We also visited Mysore Folklore Museum, a glorious fading palace filled with ancient treasures from all over the Karnataka region. The museum houses a number of significant artefacts including ancient masks and costumes, stone carved chariots, puppets, religious artefacts and toys. We observed that the people we met working here, and at ORI were happy to open glass cabinets and let us touch and leaf through ancient manuscripts and feel the fabrics of precious costumes – something we would not expect to be able to do in museums in the UK. A highlight of the field trip was a visit to the Vishva-Kshema Trust, a Vedic teaching community aiming to preserve and propogate Vedic wisdom and spirutual heritage in contemporary India. We visited at the tail end of a spiritual festival that had attracted thousands of people, which created an interesting atmosphere at a site much larger and with far more people than we had anticipated.
We were treated to a fantastic vegetarian meal served on palm leaf plates made by hand by the community. Before the day was out we had also visited Myra Business School and Mysore Palace. During the day we were treated to several great meals, met a good number of interesting and welcoming people doing fascinating work, and we returned to our hotels worn out but fulfilled and ready for the final day of the workshop.
On the final day participants worked in small groups in participatory sessions, focusing the key themes from the previous two days. The main themes to emerge were: digital Heritage; digital engagement at the edge; creative clusters; and travelling tales.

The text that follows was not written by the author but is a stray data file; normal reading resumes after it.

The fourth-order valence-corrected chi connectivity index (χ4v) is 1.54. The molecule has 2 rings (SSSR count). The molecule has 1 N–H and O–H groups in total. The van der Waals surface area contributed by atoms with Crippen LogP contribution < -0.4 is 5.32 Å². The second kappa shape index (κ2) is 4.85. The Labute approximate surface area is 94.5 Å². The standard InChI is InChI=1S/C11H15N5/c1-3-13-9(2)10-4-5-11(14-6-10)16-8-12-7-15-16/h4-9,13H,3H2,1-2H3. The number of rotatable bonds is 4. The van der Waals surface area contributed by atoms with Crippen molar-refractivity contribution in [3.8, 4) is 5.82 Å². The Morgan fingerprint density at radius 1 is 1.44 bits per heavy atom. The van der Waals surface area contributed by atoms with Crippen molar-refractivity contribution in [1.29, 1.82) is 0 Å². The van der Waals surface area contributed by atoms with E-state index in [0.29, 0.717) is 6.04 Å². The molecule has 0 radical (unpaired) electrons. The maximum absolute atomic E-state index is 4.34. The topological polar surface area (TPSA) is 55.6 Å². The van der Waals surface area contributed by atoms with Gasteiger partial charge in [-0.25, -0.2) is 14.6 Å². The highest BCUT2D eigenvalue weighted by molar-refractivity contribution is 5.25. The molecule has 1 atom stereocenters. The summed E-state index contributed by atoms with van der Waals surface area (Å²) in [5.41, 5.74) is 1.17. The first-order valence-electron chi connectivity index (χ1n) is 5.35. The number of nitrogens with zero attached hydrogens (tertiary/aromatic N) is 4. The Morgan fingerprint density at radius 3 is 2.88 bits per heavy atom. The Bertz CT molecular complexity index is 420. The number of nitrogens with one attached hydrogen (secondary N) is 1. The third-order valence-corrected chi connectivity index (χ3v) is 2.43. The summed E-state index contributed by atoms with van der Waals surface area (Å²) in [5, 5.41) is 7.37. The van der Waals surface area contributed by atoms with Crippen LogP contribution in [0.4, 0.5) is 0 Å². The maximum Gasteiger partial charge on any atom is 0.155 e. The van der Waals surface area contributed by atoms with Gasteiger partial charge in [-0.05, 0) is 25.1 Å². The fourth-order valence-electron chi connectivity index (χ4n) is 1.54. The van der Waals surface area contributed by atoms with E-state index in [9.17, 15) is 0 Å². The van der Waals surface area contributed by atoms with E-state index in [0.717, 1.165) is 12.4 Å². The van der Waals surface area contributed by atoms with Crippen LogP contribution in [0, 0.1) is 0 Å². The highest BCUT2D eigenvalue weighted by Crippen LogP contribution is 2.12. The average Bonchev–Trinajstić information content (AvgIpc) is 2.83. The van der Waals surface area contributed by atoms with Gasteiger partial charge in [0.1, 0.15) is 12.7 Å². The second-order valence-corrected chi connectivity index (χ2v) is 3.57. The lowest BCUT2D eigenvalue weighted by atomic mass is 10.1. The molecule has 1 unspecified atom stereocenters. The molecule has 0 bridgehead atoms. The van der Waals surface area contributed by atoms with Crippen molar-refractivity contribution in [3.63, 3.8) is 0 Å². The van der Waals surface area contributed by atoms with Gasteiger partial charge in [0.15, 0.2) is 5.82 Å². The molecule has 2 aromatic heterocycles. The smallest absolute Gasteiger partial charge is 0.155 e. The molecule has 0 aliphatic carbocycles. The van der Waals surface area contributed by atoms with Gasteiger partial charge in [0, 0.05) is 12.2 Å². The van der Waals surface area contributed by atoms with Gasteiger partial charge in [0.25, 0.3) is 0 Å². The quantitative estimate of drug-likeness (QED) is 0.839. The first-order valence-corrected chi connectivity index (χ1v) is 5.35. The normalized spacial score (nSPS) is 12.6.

Everyone sorted themselves into the group most relevant or interesting to them, and worked towards ideas for collaborative work within the themes. So far, TB Dinesh, one of the Indian participants, has travelled around universities across the UK to meet and explore ideas further with various UK participants, Helen Pritchard from Goldsmith’s University is pursuing a project on urban gameing with the Fields of View Lab based in IIIT-Bangalore, Chris Dillon from UCL is working with Indian connections to develop an online Hindi-based language resource, and Alan Dix is investigating the possibility of a Newton-Bhaba PhD placement based at Birmingham University, which would enable an Indian student to study in the UK.
Following the workshop in Bangalore, David and I embarked on a trip to the ancient World Heritage Site Hampi. There, we visited the nearby Kannada University (which sits on the edge of a huge lake and explores local folklore and heritage, amongst other things. We met with Chulavaraju, a professor in Tribal Studies, who introduced us to his work in storytelling with local riverside communities. We are hoping to explore the potential of cross-cultural collaborations with Chulavaraju and TB Dinesh in relation to digitising intangible heritage.